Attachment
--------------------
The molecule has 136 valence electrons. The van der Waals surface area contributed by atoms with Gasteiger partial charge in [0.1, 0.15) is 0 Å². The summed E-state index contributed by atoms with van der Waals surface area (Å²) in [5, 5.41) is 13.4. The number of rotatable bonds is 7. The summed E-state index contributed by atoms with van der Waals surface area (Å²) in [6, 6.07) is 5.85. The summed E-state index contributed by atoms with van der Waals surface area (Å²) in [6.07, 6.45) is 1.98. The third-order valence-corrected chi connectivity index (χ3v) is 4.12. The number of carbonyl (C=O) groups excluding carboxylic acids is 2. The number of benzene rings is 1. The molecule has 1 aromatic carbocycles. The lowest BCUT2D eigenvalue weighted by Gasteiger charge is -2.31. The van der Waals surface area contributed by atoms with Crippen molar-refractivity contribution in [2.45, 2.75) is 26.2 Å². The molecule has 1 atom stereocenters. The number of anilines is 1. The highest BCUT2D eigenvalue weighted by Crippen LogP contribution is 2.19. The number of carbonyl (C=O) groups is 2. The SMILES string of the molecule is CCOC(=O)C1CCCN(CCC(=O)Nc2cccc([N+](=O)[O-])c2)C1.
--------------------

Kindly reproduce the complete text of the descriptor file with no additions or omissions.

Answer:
The molecule has 136 valence electrons. The van der Waals surface area contributed by atoms with Gasteiger partial charge in [0.1, 0.15) is 0 Å². The summed E-state index contributed by atoms with van der Waals surface area (Å²) in [5, 5.41) is 13.4. The number of rotatable bonds is 7. The summed E-state index contributed by atoms with van der Waals surface area (Å²) in [6, 6.07) is 5.85. The summed E-state index contributed by atoms with van der Waals surface area (Å²) in [6.07, 6.45) is 1.98. The third-order valence-corrected chi connectivity index (χ3v) is 4.12. The number of carbonyl (C=O) groups excluding carboxylic acids is 2. The number of benzene rings is 1. The molecule has 1 aromatic carbocycles. The lowest BCUT2D eigenvalue weighted by Gasteiger charge is -2.31. The van der Waals surface area contributed by atoms with Crippen molar-refractivity contribution in [2.45, 2.75) is 26.2 Å². The molecule has 1 atom stereocenters. The number of anilines is 1. The highest BCUT2D eigenvalue weighted by Crippen LogP contribution is 2.19. The number of carbonyl (C=O) groups is 2. The SMILES string of the molecule is CCOC(=O)C1CCCN(CCC(=O)Nc2cccc([N+](=O)[O-])c2)C1.